So you call yourself a blogger?! A Hong Kong story

Given the past many months of not very much, I think it would be a long shot to call myself an avid blogger. There are those that post everyday, with quick quips on daily life. Others that amaze us with their incredible imagery and profound ideas on a weekly basis. There are some who blog monthly just to let people know what’s going on in their lives. I am currently none of these.

So, forgive me readers for I have sinned! It has been 11 months since my last (non lazy) post! Since then I have done many amazing things, travelled to wonderful places, and had an all round incredible time! For that reason, I will now catch you all up (those still reading… thanks mum!)

Enjoy!

HONG KONG

I’ve wanted to visit Australia since I was in my early teens, and having worked in China for a full year I finally had enough cash to make it possible. However, I also fancied a bit of south-east Asia. Hong Kong was calling!

I packed up my things, said goodbye for now to all my friends, and early one morning, headed to the airport with my Girlfriend. CANCELLED!!!

All you want to hear before setting off into the lesser known, but being the laid back person that I am (most of the time) we spent our time riding around on airport trolleys. Being a big kid is always more fun.

Eventually we made it onto a plane and jetted off to the amazing city that is Hong Kong. We were amazed by what awaited us. The bright lights on a whole new level to Shenyang.

The colourful streets of Hong Kong

The colourful streets of Hong Kong

We roamed the streets for a while looking for food, eventually giving up and going to the first noodle place we’d seen. Then, exhausted by the days travel, returned to our reasonably comfy hostel bed and passed out.

Day 1

Rising the next day, we eagerly made our way to the supermarket for brunch and sandwich making materials. A brief pause to stuff our faces and then we were on our way to the Peak Tram, Octopus cards in hand. If you ever visit this yourself, don’t be put off by the queue. It moves fairly quickly and is well worth the wait. As you can see below the tram is packed like a… well, packed like a Chinese tram I guess. The steep climb is made all the more fun because of it. Standing high at the front to take this picture, I almost flew down into the arms of the dear old chap at the front there.

Passengers on the Peak Tram

Passengers on the Peak Tram

Unfortunately my photography fell short at this point, if helped a little by the smog. However, it is an incredible feeling being on terra firma, looking down on the colossal towers of Hong Kong.

The Hong Kong skyline from The Peak Tower

The Hong Kong skyline from The Peak Tower

Not content with the skyline, we took a stroll further up and around the mountain. The crowds disappear instantly, apparently unconcerned with a bit of exploration. This worked for us as we traversed around on the Governors walk. A small path with quaint lamps and benches, hidden mostly by overgrown tropical foliage, which breaks to reveal stunning views of Hong Kong’s south side.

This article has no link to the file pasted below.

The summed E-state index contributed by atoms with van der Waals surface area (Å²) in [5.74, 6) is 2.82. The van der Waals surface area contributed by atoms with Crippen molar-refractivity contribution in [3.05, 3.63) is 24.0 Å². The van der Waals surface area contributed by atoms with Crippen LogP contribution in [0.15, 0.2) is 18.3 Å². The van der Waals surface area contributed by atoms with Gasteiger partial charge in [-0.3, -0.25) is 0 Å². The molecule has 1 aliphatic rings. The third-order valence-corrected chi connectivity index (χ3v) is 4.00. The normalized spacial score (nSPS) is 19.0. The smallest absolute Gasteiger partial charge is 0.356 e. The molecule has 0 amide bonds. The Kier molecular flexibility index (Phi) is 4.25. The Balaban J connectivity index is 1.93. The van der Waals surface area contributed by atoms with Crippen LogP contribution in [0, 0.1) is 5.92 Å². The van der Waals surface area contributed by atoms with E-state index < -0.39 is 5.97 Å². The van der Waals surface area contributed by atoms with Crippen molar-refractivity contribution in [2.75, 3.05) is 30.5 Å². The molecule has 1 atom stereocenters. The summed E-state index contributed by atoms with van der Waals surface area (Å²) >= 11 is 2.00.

Sunset on Victoria Peak

Sunset on Victoria Peak

Day 2

A trip to Hong Kong wouldn’t be complete without seeing the Tian Tan Buddha (The Giant Buddha) and the Po Lin Monastery on Lantau Island. We took a pleasant train ride to the base of the mountain and queued up (much longer this time) for the gondola to the top. The ride is pleasant and the views plentiful, but my eyes were continuously drawn to the path below. Cutting in and out of the treeline, up and down between ridges and gullies, it looked to be a long but exciting walk. Next time!

Arriving at the top you are met with what can only be described as the Las Vegas of monasteries. Ok maybe not quite, but the place has clearly been polished and rebuilt to turn it into 100% tourist attraction. I’m not entirely sure what I expected, but if you fancy getting off the beaten track, Hong Kong is not your destination.

We had booked ourselves on a boat ride around the Tai O fishing town, so headed over to the busses and made our way down the mountain. The town was bustling when we arrived, but quieted down as we ventured further in. The small streets and drying fish making for an exciting wander.

A Chinese family in Tai O

A Chinese family in Tai O

Fish drying in the street

Fish drying in the street

Local transport

Local transport

After exploring we jumped on a boat. Boat rides are always fun, and this was no exception! We weaved our way through the stilted homes and restaurants, then opened up the engines as we breached into open water.

Back on dry land, and up the mountain in the bus, we finally made our way to the base of the famous stairway to the Giant Buddha. Those Brits among you may remember it from “An Idiot Abroad”. So we made our way up, enjoying ourselves much more the Karl Pilkington, enjoying the amazing sight both up and down.

The Tian Tan Buddha

The Tian Tan Buddha

It was a truly exhausting day… so far! On our way back, as we still hadn’t seen the Hong Kong lights, we stopped of on the Kowloon river bank and watched this…

Hong Kong light show

Hong Kong light show

Hong Kong reflected

Hong Kong reflected

Next time… Thailand!